Worm Institute for Research and Medicine (WIRM)
Faculty, Graduate Program
Strategies to Combat Evolving Human Disease
Our research is broadly focused at the interface of chemical biology, immunology, and medicine with particular interest in the development of technologies that allow questions of biological and clinical relevance to be addressed. A large focus of our work is the generation of methods that recreate in vitro the co-evolution of infectious diseases and the immune system. The technology we have developed, termed phage escape, also can be implemented as a novel high throughput screening method for small molecule protein-ligand antagonists, as well as a single molecule diagnostic platform. Application of these tools to diseases including avian influenza, cancer and neglected tropical diseases (NTDs) are currently underway. We also study the immunological basis of NTDs, including onchocerciasis and lymphatic filariasis, to both treat these diseases as well as apply the mechanisms used by these parasites to modern medicine. An additional focus of our laboratory is aimed at understanding the biochemical mechanism of botulinum neurotoxin, the most lethal protein known and a rapidly expanding clinical tool, with the goal of developing molecules that modulate toxin function.
Ph.D., Chemistry, The Scripps Research Institute, 2004
M.A., Bioorganic Chemistry, University of Virginia, 2000
B.S., Chemistry, University of Virginia, 1999
Editorial Advisory Board, Current Organic Chemistry, 2009-present
Editorial Advisory Board, Current Topics in Medicinal Chemistry, 2009-present
Editorial Board, Journal of Bioterrorism and Biodefense, 2011-present
Miller, M. L.; Creehan. K. M.; Angrish, D.; Barlow, D. J.; Houseknecht, K. L.; Dickerson, T. J.; Taffe, M. A. Changes in ambient temperature differentially alter the thermoregulatory, cardiac and locomotor stimulant effects of 4-methylmethcathinone (mephedrone). Drug Alcohol Depend. 2013, 127, 248-253.
Wright, M. J.; Vandewater, S. A.; Angrish, D.; Dickerson, T. J.; Taffe, M. A. Mephedrone (4-methylmethcathinone) and d-methamphetamine improve visuo-spatial associative memory, but not spatial working memory, in rhesus macaques. Brit. J. Pharmacol., 2012, 167, 1342-1352.
Huang, P.-K.; Aarde, S. A.; Angrish, D.; Houseknecht, K. L.; Dickerson, T. J.; Taffe, M. A. Contrasting effects of d-methamphetamine, 3,4-methylenedioxymethamphetamine, 3,4- methylenedioxypyrovalerone, and 4-methylmethcathinone on wheel activity in rats. Drug Alcohol Depend. 2012, 126, 168-175.
Wright, M. J.; Angrish, D.; Aarde, S. A.; Creehan, K. M.; Vandewater, S. A.; Dickerson, T. J.; Taffe, M. A. Effect of ambient temperature on the thermoregulatory and locomotor stimulant effects of 4-methylmethcathinone (mephedrone) in Wistar and Sprague-Dawley rats. PLOS ONE 2012, 7, e44652.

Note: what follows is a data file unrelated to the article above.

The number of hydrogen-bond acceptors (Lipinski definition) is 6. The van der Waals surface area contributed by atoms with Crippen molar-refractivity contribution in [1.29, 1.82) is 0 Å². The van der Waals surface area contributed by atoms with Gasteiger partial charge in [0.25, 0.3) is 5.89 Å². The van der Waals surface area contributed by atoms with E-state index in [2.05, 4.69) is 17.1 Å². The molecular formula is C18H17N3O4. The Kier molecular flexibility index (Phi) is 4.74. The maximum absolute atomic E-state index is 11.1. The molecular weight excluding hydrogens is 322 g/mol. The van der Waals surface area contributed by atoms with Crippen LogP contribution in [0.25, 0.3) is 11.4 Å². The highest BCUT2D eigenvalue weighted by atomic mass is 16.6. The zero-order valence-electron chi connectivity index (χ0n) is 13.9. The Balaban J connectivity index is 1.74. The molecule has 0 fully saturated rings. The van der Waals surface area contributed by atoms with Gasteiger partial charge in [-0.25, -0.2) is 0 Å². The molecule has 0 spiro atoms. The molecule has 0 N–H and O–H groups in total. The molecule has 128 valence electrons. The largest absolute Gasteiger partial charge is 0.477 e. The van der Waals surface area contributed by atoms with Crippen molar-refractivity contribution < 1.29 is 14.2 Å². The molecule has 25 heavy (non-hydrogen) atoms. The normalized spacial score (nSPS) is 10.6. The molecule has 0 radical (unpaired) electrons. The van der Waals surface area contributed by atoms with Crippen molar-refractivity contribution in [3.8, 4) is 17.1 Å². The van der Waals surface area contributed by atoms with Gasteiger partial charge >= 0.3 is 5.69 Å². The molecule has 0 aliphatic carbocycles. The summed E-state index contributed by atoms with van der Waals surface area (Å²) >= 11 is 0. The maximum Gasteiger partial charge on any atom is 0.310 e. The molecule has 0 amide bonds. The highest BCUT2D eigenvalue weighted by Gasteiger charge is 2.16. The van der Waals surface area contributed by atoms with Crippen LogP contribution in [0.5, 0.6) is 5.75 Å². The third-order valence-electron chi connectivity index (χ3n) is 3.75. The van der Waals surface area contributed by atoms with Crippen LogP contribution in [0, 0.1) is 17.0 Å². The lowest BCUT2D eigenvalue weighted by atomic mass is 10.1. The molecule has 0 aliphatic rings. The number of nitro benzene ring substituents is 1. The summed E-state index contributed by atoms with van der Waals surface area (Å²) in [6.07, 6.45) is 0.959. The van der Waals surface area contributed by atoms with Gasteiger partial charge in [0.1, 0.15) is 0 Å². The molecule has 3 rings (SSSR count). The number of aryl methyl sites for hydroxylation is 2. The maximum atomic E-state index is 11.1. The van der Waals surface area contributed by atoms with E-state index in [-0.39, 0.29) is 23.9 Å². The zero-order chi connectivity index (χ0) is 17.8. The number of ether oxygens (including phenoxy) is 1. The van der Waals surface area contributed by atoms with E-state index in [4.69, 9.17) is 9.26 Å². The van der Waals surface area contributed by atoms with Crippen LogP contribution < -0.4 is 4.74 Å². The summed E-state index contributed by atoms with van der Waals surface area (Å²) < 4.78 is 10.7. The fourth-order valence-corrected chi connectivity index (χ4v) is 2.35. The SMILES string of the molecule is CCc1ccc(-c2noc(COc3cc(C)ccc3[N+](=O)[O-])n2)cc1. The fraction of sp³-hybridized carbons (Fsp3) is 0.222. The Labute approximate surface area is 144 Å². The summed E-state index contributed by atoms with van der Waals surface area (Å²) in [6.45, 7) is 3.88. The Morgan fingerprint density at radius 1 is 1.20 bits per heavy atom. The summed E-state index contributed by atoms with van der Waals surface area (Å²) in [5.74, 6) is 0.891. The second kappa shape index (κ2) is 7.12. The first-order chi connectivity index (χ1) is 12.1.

Smith, G. R.; Caglič, D.; Čapek, P.; Zhang, Y.; Godbole, S.; Reitz, A. B.; Dickerson, T. J. Reexamining hydroxamate inhibitors of botulinum neurotoxin serotype A: Extending towards the β-exosite. Bioorg. Med. Chem. Lett. 2012, 11, 3754-3757.
Čapek, P.; Zhang, Y.; Barlow, D. J.; Houseknecht, K. L.; Smith, G. R.; Dickerson, T. J. Enhancing the pharmacokinetic properties of botulinum neurotoxin serotype A protease inhibitors through rational design. ACS Chem. Neurosci. 2011, 2, 288-293.
Denery, J. R.; Nunes, A. A. K.; Dickerson , T. J. Characterization of differences between blood sample matrices in untargeted metabolomics. Anal. Chem. 2011, 132, 13126-13128.
Denery, J. R.; Nunes, A. A. K.; Hixon, M.; Dickerson, T. J.; Janda, K. D. Mass spectrometry based metabolomics: Discovery of diagnostic biomarkers for onchocerciasis. PLOS Negl. Trop. Dis. 2010, 4, e834.
Dickerson, T. J.; McKenzie, K. M.; Hoyt, A. S.; Wood, M. R.; Janda, K. D.; Brenner, S.; Lerner, R. A. Phage escape libraries for checkmate analysis. Proc. Natl. Acad. Sci. USA 2007, 104, 12703-12708.
Čapek, P.; Kirkconnell, K. S.; Dickerson, T. J. A bacteriophage-based platform for rapid trace detection of proteases. J. Am. Chem. Soc. 2010, 132, 13126-13128.
Willis, B.; Eubanks, L. M.; Dickerson, T. J.; Janda, K. D. The strange case of botulinum neurotoxin: Using chemistry and biology to modulate the most deadly poison. Angew. Chem. Intl. Ed. 2008, 47, 8360-8379.
Eubanks, L. M.; Hixon, M. S.; Jin, W.; Hong, S.; Clancy, C. M.; Tepp, W. H.; Baldwin, M. R.; Malizio, C. J.; Goodnough, M. C.; Barbieri, J. T.; Johnson, E. A.; Boger, D. L.; Dickerson, T. J.; Janda, K. D. An in vitro and in vivo disconnect uncovered through high throughput identification of botulinum neurotoxin A antagonists. Proc. Natl. Acad. Sci. USA 2007, 104, 2602-2607.
McAllister, L. A.; Hixon, M. S.; Kennedy, J. P.; Dickerson, T. J.; Janda, K. D. Superactivation of the botulinum neurotoxin serotype A light chain metalloprotease: A new wrinkle in Botox. J. Am. Chem. Soc. 2006, 128, 4176-4177.
Willis, B.; Eubanks, L. M.; Wood, M. R.; Janda, K. D.; Dickerson, T. J., Lerner, R. A. Biologically templated organic polymers with nanoscale order. Proc. Natl. Acad. Sci. USA 2008, 105, 1416-1419.
Park, J.; Dickerson, T. J.; Janda, K. D. Major sperm protein as a diagnostic antigen for onchocerciasis. Bioorg. Med. Chem. 2008, 16, 7206-7209